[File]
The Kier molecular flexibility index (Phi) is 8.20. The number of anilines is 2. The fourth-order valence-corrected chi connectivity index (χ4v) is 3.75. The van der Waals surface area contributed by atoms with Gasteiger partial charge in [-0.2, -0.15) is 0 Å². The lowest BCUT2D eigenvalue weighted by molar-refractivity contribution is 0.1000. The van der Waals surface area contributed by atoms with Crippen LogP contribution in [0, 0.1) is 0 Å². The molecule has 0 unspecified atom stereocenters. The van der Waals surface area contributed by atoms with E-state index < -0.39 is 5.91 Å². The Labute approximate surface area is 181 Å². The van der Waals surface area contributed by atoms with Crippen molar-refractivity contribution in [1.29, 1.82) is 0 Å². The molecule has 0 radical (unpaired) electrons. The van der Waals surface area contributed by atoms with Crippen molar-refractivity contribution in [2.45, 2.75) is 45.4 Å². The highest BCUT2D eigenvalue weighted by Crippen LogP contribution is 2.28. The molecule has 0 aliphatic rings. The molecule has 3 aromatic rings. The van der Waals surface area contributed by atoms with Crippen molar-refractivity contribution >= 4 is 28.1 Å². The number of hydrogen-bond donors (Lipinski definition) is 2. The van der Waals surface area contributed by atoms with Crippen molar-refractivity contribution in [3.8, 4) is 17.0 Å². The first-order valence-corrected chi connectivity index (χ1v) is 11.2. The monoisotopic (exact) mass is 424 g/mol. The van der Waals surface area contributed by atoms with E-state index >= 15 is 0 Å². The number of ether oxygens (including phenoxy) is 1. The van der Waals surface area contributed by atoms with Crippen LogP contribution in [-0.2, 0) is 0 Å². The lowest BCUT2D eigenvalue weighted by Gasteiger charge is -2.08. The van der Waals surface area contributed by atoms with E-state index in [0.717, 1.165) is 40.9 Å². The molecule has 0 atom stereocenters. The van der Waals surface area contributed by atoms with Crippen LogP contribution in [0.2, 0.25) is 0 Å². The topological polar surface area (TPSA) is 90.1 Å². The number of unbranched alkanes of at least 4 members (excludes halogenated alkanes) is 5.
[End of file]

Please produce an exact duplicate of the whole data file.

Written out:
The Kier molecular flexibility index (Phi) is 8.20. The number of anilines is 2. The fourth-order valence-corrected chi connectivity index (χ4v) is 3.75. The van der Waals surface area contributed by atoms with Gasteiger partial charge in [-0.2, -0.15) is 0 Å². The lowest BCUT2D eigenvalue weighted by molar-refractivity contribution is 0.1000. The van der Waals surface area contributed by atoms with Crippen LogP contribution in [0, 0.1) is 0 Å². The molecule has 0 unspecified atom stereocenters. The van der Waals surface area contributed by atoms with E-state index < -0.39 is 5.91 Å². The Labute approximate surface area is 181 Å². The van der Waals surface area contributed by atoms with Crippen molar-refractivity contribution in [1.29, 1.82) is 0 Å². The molecule has 0 radical (unpaired) electrons. The van der Waals surface area contributed by atoms with Crippen molar-refractivity contribution in [2.45, 2.75) is 45.4 Å². The highest BCUT2D eigenvalue weighted by Crippen LogP contribution is 2.28. The molecule has 0 aliphatic rings. The molecule has 3 aromatic rings. The van der Waals surface area contributed by atoms with Crippen molar-refractivity contribution >= 4 is 28.1 Å². The number of hydrogen-bond donors (Lipinski definition) is 2. The van der Waals surface area contributed by atoms with Crippen molar-refractivity contribution in [3.8, 4) is 17.0 Å². The first-order valence-corrected chi connectivity index (χ1v) is 11.2. The monoisotopic (exact) mass is 424 g/mol. The van der Waals surface area contributed by atoms with E-state index >= 15 is 0 Å². The number of ether oxygens (including phenoxy) is 1. The van der Waals surface area contributed by atoms with Crippen LogP contribution in [-0.2, 0) is 0 Å². The lowest BCUT2D eigenvalue weighted by Gasteiger charge is -2.08. The van der Waals surface area contributed by atoms with E-state index in [0.717, 1.165) is 40.9 Å². The molecule has 0 atom stereocenters. The van der Waals surface area contributed by atoms with Crippen LogP contribution in [0.2, 0.25) is 0 Å². The topological polar surface area (TPSA) is 90.1 Å². The number of unbranched alkanes of at least 4 members (excludes halogenated alkanes) is 5.